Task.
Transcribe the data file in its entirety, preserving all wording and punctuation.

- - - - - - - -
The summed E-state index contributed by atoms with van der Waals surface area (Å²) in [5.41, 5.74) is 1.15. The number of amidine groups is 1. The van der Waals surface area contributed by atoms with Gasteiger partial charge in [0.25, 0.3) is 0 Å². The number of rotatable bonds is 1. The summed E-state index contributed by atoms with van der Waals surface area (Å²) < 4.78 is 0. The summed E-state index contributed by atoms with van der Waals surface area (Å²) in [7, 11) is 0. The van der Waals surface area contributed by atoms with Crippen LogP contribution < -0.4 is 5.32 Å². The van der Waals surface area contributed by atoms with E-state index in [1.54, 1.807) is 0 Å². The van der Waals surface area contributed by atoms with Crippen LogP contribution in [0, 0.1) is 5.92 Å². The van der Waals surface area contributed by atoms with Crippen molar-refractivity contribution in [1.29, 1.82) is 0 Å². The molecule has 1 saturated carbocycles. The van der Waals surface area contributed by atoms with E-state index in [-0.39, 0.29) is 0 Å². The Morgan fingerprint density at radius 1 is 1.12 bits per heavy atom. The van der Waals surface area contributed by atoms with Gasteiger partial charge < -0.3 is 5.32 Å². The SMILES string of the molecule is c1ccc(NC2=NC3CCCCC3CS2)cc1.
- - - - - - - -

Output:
The summed E-state index contributed by atoms with van der Waals surface area (Å²) in [5.41, 5.74) is 1.15. The number of amidine groups is 1. The van der Waals surface area contributed by atoms with Gasteiger partial charge in [0.25, 0.3) is 0 Å². The number of rotatable bonds is 1. The summed E-state index contributed by atoms with van der Waals surface area (Å²) < 4.78 is 0. The summed E-state index contributed by atoms with van der Waals surface area (Å²) in [7, 11) is 0. The van der Waals surface area contributed by atoms with Crippen LogP contribution < -0.4 is 5.32 Å². The van der Waals surface area contributed by atoms with E-state index in [1.54, 1.807) is 0 Å². The van der Waals surface area contributed by atoms with Crippen LogP contribution in [0, 0.1) is 5.92 Å². The van der Waals surface area contributed by atoms with Crippen molar-refractivity contribution in [1.29, 1.82) is 0 Å². The molecule has 1 saturated carbocycles. The van der Waals surface area contributed by atoms with E-state index in [-0.39, 0.29) is 0 Å². The Morgan fingerprint density at radius 1 is 1.12 bits per heavy atom. The van der Waals surface area contributed by atoms with Gasteiger partial charge < -0.3 is 5.32 Å². The SMILES string of the molecule is c1ccc(NC2=NC3CCCCC3CS2)cc1.